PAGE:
Mastering Patent Strategy: Essential Insights for Research-Based Startups with Prof. Thomas Sporer, Fraunhofer IDMT 


Prof. Dr.-Ing. Thomas Sporer is a distinguished expert in the fields of computer science and electrical engineering. He obtained a master’s degree in computer science from Friedrich-Alexander-University (FAU) Erlangen-Nürnberg in 1988, followed by a Ph.D. in Electrical Engineering from the same university in 1997. Prof. Sporer’s remarkable career journey has spanned several academic institutions, including his role as a professor for over a decade at the Berlin University of the Arts.   

Currently, he holds a prominent role at Fraunhofer Institute for Digital Media Technology IDMT, where he has been the Deputy Director of the institute since 2004. Notably, his exceptional contributions to applied research were acknowledged with the Thüringian Research Award in 2003 in the Applied Research Category, together with our CEO, Karlheinz Brandenburg.  

Professor Sporer’s expertise extends far beyond theory, as he has personally secured patents in various domains of his work and advised many fellow researchers and students on the topic.   

On behalf of Brandenburg Labs and our community, we extend our gratitude to him for dedicating his time to this interview. His insights into patent strategies, intellectual property protection, and monetization will be of immense value to the startup community, and we are delighted to share his expertise with our audience.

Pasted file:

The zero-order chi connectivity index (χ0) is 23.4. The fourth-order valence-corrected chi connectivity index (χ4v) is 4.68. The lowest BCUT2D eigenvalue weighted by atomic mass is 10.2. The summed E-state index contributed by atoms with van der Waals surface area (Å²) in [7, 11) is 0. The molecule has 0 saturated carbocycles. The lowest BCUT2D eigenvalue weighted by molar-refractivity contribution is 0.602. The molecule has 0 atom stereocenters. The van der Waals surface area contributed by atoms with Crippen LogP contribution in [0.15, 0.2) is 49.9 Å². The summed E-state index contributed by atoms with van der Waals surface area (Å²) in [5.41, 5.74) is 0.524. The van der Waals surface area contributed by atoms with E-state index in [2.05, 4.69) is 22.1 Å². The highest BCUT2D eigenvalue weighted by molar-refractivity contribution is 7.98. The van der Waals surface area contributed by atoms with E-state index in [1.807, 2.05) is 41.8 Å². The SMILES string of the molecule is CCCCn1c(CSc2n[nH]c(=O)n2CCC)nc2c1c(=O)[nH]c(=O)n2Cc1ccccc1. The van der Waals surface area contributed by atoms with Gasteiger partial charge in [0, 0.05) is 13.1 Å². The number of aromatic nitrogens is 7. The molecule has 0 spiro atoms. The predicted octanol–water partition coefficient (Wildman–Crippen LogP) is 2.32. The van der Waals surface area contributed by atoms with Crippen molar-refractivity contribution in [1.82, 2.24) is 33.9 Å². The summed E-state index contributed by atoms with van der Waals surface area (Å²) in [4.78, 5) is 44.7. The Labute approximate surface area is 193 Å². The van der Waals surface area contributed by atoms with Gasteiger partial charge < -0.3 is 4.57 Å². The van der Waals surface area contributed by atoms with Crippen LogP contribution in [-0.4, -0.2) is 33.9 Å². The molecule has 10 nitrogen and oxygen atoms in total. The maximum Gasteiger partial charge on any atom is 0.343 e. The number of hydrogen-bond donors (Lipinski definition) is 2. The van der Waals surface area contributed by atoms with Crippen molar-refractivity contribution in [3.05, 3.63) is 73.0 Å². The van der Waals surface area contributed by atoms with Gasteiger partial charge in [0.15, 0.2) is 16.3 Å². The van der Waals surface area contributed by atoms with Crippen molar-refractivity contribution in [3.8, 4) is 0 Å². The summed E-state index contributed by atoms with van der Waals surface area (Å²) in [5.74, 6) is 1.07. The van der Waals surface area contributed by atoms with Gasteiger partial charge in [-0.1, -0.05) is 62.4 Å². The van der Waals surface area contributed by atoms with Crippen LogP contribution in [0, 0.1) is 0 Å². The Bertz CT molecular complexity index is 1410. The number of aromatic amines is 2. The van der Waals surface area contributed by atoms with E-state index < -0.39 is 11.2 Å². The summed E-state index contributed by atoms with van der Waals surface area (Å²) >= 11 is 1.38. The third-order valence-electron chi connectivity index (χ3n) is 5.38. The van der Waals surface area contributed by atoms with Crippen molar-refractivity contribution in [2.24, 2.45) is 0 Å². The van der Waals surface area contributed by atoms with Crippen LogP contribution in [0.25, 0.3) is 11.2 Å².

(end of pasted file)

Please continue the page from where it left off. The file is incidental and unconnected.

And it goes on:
Question: Why is it crucial for research-based tech startups to have a well-defined intellectual property strategy?  

Prof. Sporer: A well-defined intellectual property strategy is crucial for research-based tech startups for several reasons. It involves safeguarding innovations through patents, which serve a dual purpose. Firstly, patents grant you the exclusive right to your technology, preventing others from using it without your permission. In the event of infringement, the legal system can enforce your rights, helping you protect your inventions and monetize them.  

Secondly, having patents is a defensive move, especially when others hold patents in the same field. If you’ve patented your technology, it establishes your prior claim, allowing you to negotiate or challenge others who might seek to impede your work. This strategy is vital for startups, as it helps in securing funding from investors who often consider the significance and number of patents when evaluating a company’s competence.  

The third dimension to consider, especially for smaller companies, is that patents can serve as proof of excellence, attracting investors and validating your capabilities. The more patents you hold, the more appealing your startup becomes to potential investors.  

Question: How can research-based startups identify and prioritize which innovations are most suitable for patent protection, considering factors like market potential, competitive landscape, and long-term business goals?  

Prof. Sporer: The general rule is to file a patent when you’ve invented something with a potential customer base. If the market is substantial and there’s limited room for alternative solutions, it’s a strong indication that patent protection is warranted. Additionally, if your invention is significant enough that you can detect duplication or unauthorized use, it’s worth pursuing a patent. However, if the innovation is deeply embedded in the product and challenging to detect, patenting might not be the best option.